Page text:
Document does not have a valid rel=canonical
When multiple pages have similar content, search engines consider them duplicate versions of the same page. For example, desktop and mobile versions of a product page are often considered duplicates.
Search engines select one of the pages as the canonical, or primary, version and crawl that one more. Valid canonical links let you tell search engines which version of a page to crawl and display to users in search results.
Crawling is how a search engine updates its index of content on the web.
Using canonical links has many advantages:
- It helps search engines consolidate multiple URLs into a single, preferred URL. For example, if other sites put query parameters on the ends of links to your page, search engines consolidate those URLs to your preferred version.
- It simplifies tracking methods. Tracking one URL is easier than tracking many.
- It improves the page ranking of syndicated content by consolidating the syndicated links to your original content back to your preferred URL.
How the Lighthouse canonical links audit fails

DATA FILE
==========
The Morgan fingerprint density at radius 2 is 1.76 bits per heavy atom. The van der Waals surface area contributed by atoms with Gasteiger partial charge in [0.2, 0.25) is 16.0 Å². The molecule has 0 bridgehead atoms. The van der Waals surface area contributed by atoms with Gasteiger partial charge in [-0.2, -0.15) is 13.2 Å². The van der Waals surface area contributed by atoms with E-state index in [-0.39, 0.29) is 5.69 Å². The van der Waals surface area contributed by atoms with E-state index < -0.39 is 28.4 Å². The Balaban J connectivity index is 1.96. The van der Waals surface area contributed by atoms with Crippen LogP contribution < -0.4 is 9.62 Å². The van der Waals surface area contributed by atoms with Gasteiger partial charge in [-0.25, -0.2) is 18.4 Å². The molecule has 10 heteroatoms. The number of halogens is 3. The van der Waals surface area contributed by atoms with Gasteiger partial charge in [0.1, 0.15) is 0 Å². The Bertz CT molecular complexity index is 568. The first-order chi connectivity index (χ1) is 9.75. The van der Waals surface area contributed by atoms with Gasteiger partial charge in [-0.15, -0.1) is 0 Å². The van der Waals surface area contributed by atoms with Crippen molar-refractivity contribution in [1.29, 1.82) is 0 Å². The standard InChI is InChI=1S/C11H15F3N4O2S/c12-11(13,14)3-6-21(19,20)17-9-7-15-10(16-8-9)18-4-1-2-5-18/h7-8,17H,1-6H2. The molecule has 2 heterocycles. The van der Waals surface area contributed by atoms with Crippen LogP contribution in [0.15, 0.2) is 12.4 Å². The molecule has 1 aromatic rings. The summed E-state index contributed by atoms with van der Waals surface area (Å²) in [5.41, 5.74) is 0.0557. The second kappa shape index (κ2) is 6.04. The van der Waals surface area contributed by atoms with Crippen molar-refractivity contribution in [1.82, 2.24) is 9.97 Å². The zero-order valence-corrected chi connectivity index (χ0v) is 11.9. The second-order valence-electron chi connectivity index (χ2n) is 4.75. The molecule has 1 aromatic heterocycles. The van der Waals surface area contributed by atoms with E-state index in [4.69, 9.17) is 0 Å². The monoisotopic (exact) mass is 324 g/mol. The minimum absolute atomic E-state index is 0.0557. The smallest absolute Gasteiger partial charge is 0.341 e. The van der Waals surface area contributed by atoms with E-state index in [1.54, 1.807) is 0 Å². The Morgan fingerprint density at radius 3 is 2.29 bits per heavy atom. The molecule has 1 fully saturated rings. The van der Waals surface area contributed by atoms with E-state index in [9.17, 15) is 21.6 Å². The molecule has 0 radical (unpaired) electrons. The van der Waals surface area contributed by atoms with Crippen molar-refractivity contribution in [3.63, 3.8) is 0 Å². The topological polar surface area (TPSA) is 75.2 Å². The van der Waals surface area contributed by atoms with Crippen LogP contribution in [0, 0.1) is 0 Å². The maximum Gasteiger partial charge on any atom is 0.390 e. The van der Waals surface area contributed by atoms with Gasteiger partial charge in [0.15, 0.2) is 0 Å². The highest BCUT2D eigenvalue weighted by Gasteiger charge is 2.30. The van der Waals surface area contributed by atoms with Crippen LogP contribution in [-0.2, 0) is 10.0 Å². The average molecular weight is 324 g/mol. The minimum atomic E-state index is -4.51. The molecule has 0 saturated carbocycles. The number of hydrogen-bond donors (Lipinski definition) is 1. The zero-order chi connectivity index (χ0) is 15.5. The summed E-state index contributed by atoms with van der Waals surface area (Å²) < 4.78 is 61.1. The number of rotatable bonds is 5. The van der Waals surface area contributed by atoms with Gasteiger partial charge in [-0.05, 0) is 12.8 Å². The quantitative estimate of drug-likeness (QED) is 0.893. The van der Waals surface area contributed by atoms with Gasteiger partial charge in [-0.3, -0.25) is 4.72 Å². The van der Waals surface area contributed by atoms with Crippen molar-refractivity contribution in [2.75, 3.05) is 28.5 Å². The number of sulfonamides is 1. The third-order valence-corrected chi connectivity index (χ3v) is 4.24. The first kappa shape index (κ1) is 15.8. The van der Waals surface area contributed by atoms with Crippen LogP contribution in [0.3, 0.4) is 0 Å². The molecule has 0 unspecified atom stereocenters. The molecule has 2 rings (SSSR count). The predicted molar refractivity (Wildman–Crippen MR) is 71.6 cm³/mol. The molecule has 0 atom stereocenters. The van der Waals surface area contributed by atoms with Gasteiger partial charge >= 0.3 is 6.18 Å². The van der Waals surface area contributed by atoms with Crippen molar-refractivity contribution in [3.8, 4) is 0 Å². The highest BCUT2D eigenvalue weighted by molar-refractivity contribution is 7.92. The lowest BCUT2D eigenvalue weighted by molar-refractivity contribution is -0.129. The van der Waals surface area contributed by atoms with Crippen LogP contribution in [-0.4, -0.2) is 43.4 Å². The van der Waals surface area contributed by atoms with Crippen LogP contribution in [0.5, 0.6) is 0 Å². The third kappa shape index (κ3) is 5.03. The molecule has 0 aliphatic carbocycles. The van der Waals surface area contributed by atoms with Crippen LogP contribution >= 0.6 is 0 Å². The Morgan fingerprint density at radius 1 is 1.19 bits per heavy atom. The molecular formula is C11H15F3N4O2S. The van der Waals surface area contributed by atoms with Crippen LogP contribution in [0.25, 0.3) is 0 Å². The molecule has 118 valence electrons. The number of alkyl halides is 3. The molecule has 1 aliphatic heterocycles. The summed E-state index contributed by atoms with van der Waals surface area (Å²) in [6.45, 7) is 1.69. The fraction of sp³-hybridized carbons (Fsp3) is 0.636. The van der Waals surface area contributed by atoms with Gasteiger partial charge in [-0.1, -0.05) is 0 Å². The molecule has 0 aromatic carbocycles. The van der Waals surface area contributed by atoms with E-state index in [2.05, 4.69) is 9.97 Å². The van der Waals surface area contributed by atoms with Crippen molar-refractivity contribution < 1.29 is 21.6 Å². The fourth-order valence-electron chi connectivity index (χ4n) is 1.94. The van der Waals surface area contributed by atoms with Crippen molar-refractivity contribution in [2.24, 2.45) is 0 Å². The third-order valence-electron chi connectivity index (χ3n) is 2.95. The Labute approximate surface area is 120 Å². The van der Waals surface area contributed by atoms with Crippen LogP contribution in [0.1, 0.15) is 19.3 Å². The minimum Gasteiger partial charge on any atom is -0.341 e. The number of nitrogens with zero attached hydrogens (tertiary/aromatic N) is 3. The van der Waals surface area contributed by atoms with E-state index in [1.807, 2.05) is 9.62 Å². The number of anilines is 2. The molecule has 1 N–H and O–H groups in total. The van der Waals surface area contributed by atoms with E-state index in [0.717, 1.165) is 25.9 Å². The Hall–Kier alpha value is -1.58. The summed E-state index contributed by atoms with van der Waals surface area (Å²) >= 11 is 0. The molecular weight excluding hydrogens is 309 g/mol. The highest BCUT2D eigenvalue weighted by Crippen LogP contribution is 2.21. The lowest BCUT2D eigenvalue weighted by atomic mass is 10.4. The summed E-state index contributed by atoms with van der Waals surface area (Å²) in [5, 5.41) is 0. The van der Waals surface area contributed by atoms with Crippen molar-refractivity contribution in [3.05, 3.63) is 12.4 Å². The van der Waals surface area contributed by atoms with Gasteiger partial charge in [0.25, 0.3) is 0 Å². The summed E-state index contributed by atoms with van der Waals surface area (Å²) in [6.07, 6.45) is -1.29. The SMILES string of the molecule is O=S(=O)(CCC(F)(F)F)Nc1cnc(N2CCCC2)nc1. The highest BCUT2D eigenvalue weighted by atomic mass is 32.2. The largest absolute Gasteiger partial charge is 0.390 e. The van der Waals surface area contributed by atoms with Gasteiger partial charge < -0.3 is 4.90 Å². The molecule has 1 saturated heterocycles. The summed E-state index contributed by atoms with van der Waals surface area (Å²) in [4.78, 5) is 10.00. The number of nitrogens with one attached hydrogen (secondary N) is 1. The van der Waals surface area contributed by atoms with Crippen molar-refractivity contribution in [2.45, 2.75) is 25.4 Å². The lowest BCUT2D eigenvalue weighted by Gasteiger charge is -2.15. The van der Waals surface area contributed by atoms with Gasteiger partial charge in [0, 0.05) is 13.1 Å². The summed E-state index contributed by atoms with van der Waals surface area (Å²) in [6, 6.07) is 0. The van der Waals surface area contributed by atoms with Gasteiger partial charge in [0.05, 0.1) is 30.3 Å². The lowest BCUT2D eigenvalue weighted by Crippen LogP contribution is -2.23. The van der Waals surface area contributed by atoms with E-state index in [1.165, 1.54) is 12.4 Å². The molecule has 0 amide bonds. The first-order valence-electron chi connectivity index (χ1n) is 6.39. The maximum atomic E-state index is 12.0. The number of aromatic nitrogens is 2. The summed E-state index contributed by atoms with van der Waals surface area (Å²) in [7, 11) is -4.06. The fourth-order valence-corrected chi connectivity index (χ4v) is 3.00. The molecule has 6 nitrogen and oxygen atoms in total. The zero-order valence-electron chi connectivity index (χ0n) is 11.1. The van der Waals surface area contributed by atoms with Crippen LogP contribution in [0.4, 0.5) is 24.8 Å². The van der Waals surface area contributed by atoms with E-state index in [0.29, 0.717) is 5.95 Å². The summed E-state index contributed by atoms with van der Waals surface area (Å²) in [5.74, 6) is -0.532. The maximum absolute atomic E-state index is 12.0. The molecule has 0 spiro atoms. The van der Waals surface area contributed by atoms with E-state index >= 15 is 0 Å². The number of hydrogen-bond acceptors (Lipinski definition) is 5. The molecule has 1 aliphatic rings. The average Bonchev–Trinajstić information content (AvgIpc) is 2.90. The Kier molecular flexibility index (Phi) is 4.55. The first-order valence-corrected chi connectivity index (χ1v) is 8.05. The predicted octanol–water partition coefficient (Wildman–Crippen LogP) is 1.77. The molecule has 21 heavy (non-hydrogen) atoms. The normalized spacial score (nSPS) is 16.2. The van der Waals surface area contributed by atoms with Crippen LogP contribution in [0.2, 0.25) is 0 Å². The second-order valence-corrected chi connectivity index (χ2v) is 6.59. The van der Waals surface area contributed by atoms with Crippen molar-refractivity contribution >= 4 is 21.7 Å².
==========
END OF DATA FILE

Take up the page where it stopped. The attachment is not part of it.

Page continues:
Lighthouse flags any page with an invalid canonical link:
A page fails this audit if any of the following conditions are met:
- There is more than one canonical link.
- The canonical link is not a valid URL.
- The canonical link points to a page for a different region or language.
- The canonical link points to a different domain.
- The canonical link points to the site root. Note that this scenario may be valid in some scenarios, such as for AMP or mobile page variations, but Lighthouse nonetheless treats it as a failure.
Each SEO audit is weighted equally in the Lighthouse SEO Score, except for the manual Structured data is valid audit. Learn more in the Lighthouse Scoring Guide.
How to add canonical links to your pages
There are two options for specifying a canonical link.
Option 1: Add a
<link rel=canonical> element to the
<head> of the page:
<link rel="canonical" href="https://example.com"/>
Option 2: Add a
Link header to the HTTP response:
Link: https://example.com; rel=canonical
For a list of the pros and cons of each approach, see Google's Consolidate duplicate URLs page.
- Make sure that the canonical URL is valid.
- Use secure HTTPS canonical URLs rather than HTTP whenever possible.
- If you use
hreflanglinks to serve different versions of a page depending on a user's language or country, make sure that the canonical URL points to the proper page for that respective language or country.
- Don't point the canonical URL to a different domain. Yahoo and Bing don't allow this.
- Don't point lower-level pages to the site's root page unless their content is the same.
- Use the Google Search Console to see which URLs Google considers canonical or duplicative across your entire site.
- Don't use Google's URL removal tool for canonization. It removes all versions of a URL from search.
Recommendations for other search engines are welcome. Edit this page.